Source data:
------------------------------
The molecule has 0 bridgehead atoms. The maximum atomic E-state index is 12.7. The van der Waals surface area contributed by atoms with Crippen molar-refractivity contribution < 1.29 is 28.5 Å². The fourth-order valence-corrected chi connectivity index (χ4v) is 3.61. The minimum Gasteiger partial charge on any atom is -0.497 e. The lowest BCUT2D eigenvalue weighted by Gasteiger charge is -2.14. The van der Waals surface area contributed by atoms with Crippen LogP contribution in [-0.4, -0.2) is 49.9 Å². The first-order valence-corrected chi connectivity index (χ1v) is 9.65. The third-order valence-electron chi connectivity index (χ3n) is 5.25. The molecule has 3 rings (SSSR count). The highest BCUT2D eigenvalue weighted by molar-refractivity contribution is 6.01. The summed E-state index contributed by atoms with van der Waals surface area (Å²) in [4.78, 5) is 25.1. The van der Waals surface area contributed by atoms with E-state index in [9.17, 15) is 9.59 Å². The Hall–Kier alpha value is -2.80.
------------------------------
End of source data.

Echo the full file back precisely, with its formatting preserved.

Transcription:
The molecule has 0 bridgehead atoms. The maximum atomic E-state index is 12.7. The van der Waals surface area contributed by atoms with Crippen molar-refractivity contribution < 1.29 is 28.5 Å². The fourth-order valence-corrected chi connectivity index (χ4v) is 3.61. The minimum Gasteiger partial charge on any atom is -0.497 e. The lowest BCUT2D eigenvalue weighted by Gasteiger charge is -2.14. The van der Waals surface area contributed by atoms with Crippen LogP contribution in [-0.4, -0.2) is 49.9 Å². The first-order valence-corrected chi connectivity index (χ1v) is 9.65. The third-order valence-electron chi connectivity index (χ3n) is 5.25. The molecule has 3 rings (SSSR count). The highest BCUT2D eigenvalue weighted by molar-refractivity contribution is 6.01. The summed E-state index contributed by atoms with van der Waals surface area (Å²) in [4.78, 5) is 25.1. The van der Waals surface area contributed by atoms with E-state index in [9.17, 15) is 9.59 Å². The Hall–Kier alpha value is -2.80.